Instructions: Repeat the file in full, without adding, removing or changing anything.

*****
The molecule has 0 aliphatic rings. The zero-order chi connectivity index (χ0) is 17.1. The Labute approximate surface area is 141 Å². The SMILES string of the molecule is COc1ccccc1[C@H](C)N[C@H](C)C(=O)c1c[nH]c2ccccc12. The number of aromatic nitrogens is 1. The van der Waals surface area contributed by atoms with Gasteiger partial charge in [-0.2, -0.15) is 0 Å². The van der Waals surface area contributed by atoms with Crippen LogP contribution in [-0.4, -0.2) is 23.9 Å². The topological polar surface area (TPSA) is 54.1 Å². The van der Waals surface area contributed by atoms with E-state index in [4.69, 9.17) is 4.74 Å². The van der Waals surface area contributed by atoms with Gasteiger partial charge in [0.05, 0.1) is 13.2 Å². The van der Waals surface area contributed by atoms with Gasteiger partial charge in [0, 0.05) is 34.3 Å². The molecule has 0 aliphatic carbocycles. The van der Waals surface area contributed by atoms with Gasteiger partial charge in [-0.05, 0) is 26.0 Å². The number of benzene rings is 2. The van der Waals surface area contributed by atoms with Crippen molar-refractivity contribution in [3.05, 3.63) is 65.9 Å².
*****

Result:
The molecule has 0 aliphatic rings. The zero-order chi connectivity index (χ0) is 17.1. The Labute approximate surface area is 141 Å². The SMILES string of the molecule is COc1ccccc1[C@H](C)N[C@H](C)C(=O)c1c[nH]c2ccccc12. The number of aromatic nitrogens is 1. The van der Waals surface area contributed by atoms with Gasteiger partial charge in [-0.2, -0.15) is 0 Å². The van der Waals surface area contributed by atoms with Crippen LogP contribution in [-0.4, -0.2) is 23.9 Å². The topological polar surface area (TPSA) is 54.1 Å². The van der Waals surface area contributed by atoms with E-state index in [4.69, 9.17) is 4.74 Å². The van der Waals surface area contributed by atoms with Gasteiger partial charge in [0.05, 0.1) is 13.2 Å². The van der Waals surface area contributed by atoms with Gasteiger partial charge in [0, 0.05) is 34.3 Å². The molecule has 0 aliphatic carbocycles. The van der Waals surface area contributed by atoms with Gasteiger partial charge in [-0.05, 0) is 26.0 Å². The number of benzene rings is 2. The van der Waals surface area contributed by atoms with Crippen molar-refractivity contribution in [3.05, 3.63) is 65.9 Å².